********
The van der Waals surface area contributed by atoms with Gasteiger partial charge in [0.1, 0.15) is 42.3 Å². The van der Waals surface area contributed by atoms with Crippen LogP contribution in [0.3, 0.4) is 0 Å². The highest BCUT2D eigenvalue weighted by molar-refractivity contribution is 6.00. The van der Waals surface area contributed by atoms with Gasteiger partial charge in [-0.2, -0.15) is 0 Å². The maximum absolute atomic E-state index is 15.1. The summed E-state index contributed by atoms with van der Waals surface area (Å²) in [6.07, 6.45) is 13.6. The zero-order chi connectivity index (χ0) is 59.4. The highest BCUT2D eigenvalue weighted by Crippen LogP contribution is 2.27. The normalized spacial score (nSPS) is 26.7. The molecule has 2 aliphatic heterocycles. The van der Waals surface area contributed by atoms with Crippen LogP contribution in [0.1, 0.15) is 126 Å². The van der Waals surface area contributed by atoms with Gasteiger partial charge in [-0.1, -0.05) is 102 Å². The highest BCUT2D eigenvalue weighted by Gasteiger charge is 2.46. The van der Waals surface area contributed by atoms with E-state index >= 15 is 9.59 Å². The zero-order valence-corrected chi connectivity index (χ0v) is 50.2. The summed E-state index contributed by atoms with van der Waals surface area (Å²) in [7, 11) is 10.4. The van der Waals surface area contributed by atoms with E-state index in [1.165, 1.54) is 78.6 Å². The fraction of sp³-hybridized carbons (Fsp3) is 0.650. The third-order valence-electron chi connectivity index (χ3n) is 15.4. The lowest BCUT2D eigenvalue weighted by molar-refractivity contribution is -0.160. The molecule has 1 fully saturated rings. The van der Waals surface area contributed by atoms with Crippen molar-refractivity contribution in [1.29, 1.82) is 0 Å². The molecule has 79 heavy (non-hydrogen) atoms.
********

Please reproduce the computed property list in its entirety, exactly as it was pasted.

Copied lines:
The van der Waals surface area contributed by atoms with Gasteiger partial charge in [0.1, 0.15) is 42.3 Å². The van der Waals surface area contributed by atoms with Crippen LogP contribution in [0.3, 0.4) is 0 Å². The highest BCUT2D eigenvalue weighted by molar-refractivity contribution is 6.00. The van der Waals surface area contributed by atoms with Gasteiger partial charge in [-0.2, -0.15) is 0 Å². The maximum absolute atomic E-state index is 15.1. The summed E-state index contributed by atoms with van der Waals surface area (Å²) in [6.07, 6.45) is 13.6. The zero-order chi connectivity index (χ0) is 59.4. The highest BCUT2D eigenvalue weighted by Crippen LogP contribution is 2.27. The normalized spacial score (nSPS) is 26.7. The molecule has 2 aliphatic heterocycles. The van der Waals surface area contributed by atoms with Crippen LogP contribution in [0.1, 0.15) is 126 Å². The van der Waals surface area contributed by atoms with Gasteiger partial charge in [-0.1, -0.05) is 102 Å². The highest BCUT2D eigenvalue weighted by Gasteiger charge is 2.46. The van der Waals surface area contributed by atoms with E-state index >= 15 is 9.59 Å². The zero-order valence-corrected chi connectivity index (χ0v) is 50.2. The summed E-state index contributed by atoms with van der Waals surface area (Å²) in [7, 11) is 10.4. The van der Waals surface area contributed by atoms with E-state index in [1.165, 1.54) is 78.6 Å². The fraction of sp³-hybridized carbons (Fsp3) is 0.650. The third-order valence-electron chi connectivity index (χ3n) is 15.4. The lowest BCUT2D eigenvalue weighted by molar-refractivity contribution is -0.160. The molecule has 1 fully saturated rings. The van der Waals surface area contributed by atoms with Crippen molar-refractivity contribution in [1.29, 1.82) is 0 Å². The molecule has 79 heavy (non-hydrogen) atoms.